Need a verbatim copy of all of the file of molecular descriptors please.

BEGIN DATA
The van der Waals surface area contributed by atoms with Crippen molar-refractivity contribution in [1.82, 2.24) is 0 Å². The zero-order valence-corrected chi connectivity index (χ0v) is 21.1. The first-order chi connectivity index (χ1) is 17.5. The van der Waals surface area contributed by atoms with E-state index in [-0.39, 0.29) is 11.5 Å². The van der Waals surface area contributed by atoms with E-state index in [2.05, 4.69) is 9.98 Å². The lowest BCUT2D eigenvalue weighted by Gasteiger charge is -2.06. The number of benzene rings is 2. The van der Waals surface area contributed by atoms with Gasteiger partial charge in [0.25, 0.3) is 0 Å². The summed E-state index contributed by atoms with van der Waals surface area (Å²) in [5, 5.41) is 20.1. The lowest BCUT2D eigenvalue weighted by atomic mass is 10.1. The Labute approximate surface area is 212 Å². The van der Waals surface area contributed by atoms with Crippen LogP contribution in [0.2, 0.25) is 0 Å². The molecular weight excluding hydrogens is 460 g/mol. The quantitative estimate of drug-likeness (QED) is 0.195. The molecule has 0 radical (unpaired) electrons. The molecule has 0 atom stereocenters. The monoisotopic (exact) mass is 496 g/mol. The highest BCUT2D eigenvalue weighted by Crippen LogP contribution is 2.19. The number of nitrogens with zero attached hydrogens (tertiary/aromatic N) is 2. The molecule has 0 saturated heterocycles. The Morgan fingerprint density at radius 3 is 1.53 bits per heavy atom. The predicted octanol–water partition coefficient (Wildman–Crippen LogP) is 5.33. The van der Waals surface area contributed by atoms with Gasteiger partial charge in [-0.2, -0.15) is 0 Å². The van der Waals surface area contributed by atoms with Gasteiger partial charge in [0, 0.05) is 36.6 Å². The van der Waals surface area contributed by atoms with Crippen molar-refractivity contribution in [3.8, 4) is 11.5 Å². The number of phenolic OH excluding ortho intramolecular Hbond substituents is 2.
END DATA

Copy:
The van der Waals surface area contributed by atoms with Crippen molar-refractivity contribution in [1.82, 2.24) is 0 Å². The zero-order valence-corrected chi connectivity index (χ0v) is 21.1. The first-order chi connectivity index (χ1) is 17.5. The van der Waals surface area contributed by atoms with E-state index in [-0.39, 0.29) is 11.5 Å². The van der Waals surface area contributed by atoms with E-state index in [2.05, 4.69) is 9.98 Å². The lowest BCUT2D eigenvalue weighted by Gasteiger charge is -2.06. The number of benzene rings is 2. The van der Waals surface area contributed by atoms with Gasteiger partial charge in [0.25, 0.3) is 0 Å². The summed E-state index contributed by atoms with van der Waals surface area (Å²) in [5, 5.41) is 20.1. The lowest BCUT2D eigenvalue weighted by atomic mass is 10.1. The Labute approximate surface area is 212 Å². The van der Waals surface area contributed by atoms with Crippen LogP contribution in [0.2, 0.25) is 0 Å². The molecular weight excluding hydrogens is 460 g/mol. The quantitative estimate of drug-likeness (QED) is 0.195. The molecule has 0 radical (unpaired) electrons. The molecule has 0 atom stereocenters. The monoisotopic (exact) mass is 496 g/mol. The highest BCUT2D eigenvalue weighted by Crippen LogP contribution is 2.19. The number of nitrogens with zero attached hydrogens (tertiary/aromatic N) is 2. The molecule has 0 saturated heterocycles. The Morgan fingerprint density at radius 3 is 1.53 bits per heavy atom. The predicted octanol–water partition coefficient (Wildman–Crippen LogP) is 5.33. The van der Waals surface area contributed by atoms with Gasteiger partial charge in [-0.2, -0.15) is 0 Å². The van der Waals surface area contributed by atoms with Gasteiger partial charge in [0, 0.05) is 36.6 Å². The van der Waals surface area contributed by atoms with Crippen molar-refractivity contribution in [3.8, 4) is 11.5 Å². The number of phenolic OH excluding ortho intramolecular Hbond substituents is 2.